Excepted from Tyee article by Andrew Nikiforuk ,October 9.2020
The Australian Invasion: Big Coal’s Plans for Alberta
Speculators from Down Under aim to carve up the Rockies with a chain of open-pit mines amid growing revolt.
Two Australian billionaires and four coal mining companies with names including Atrum and Montem plan to industrialize nearly 800 square kilometres of the southern Canadian Rockies to supply steel-making coal for Asian and Brazilian markets.
Jason Kenney’s government ,in addition to rescinding the Coal Policy, has sent letters of support to Australian mining speculators offering them less red tape and lower corporate taxes. As well, it has promised speedy permitting. And it has staffed the Alberta Energy Regulator, which will review each coal mining project, with people whose pasts are aligned with resource extracting corporations. One is the self-described “political activist” John Weissenberger, who worked on Jason Kenney’s election campaign.
Coal Association Canada president Robin Campbell lobbied to achieve what Australian mining companies wanted, the killing of Coal Policy restrictions on open-pit mining in sensitive areas of the Rockies. He’d previously served as Alberta’s environment minister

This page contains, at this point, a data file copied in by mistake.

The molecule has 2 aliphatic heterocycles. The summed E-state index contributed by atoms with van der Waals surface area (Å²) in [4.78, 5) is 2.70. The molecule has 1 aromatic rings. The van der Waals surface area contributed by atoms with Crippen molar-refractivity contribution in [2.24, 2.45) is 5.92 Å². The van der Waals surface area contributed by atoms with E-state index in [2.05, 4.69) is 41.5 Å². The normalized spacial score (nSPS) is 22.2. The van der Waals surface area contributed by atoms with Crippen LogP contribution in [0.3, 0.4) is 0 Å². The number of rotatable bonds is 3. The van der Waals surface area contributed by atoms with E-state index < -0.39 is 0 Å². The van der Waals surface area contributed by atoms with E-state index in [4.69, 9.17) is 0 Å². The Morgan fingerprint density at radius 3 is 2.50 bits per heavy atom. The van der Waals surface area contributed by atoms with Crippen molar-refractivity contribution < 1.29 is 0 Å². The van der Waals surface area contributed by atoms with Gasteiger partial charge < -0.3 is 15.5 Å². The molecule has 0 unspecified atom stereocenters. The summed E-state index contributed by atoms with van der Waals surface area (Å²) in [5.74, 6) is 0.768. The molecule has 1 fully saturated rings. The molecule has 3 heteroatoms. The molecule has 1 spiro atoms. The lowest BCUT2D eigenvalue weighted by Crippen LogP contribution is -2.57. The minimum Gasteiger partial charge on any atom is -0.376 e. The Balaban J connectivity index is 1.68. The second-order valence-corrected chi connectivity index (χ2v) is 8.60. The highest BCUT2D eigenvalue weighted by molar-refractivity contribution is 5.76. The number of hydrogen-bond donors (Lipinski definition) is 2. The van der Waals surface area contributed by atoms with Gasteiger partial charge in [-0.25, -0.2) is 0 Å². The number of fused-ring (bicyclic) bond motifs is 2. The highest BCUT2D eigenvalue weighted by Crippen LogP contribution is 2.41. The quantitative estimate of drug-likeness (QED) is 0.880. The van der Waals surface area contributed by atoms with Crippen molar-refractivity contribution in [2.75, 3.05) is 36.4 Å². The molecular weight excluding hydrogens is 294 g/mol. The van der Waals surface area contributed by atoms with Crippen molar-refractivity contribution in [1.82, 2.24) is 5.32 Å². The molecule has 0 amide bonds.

Revolt in Alberta’s ranchlands
The government’s cozy relationship with Aussie coal miners and speculators has alarmed and outraged landowners and ranchers who graze cattle in the eastern slopes, used for that purpose since the turn of the century.
Water scientist David Schindler, a noted professor at the University of Alberta, called the mine proposals short-sighted and foolhardy.
“The best example of why you shouldn’t mine in mountain watersheds comes from Appalachia where mountaintops have been pushed into streams, aquifers have been destroyed and selenium and other toxic trace metals contaminate the watershed.”
He sees a lesson in Alberta’s experience with the oilsands, now losing investors as analysts predict that globally climate change regulations and low prices will render bitumen mining projects “stranded assets” incapable of breaking even.
If the Australian invasion is given free rein, “the coal will not be used for long,” said Schindler, “so again Alberta will be left with stranded assets,” along with a legacy of degraded landscapes.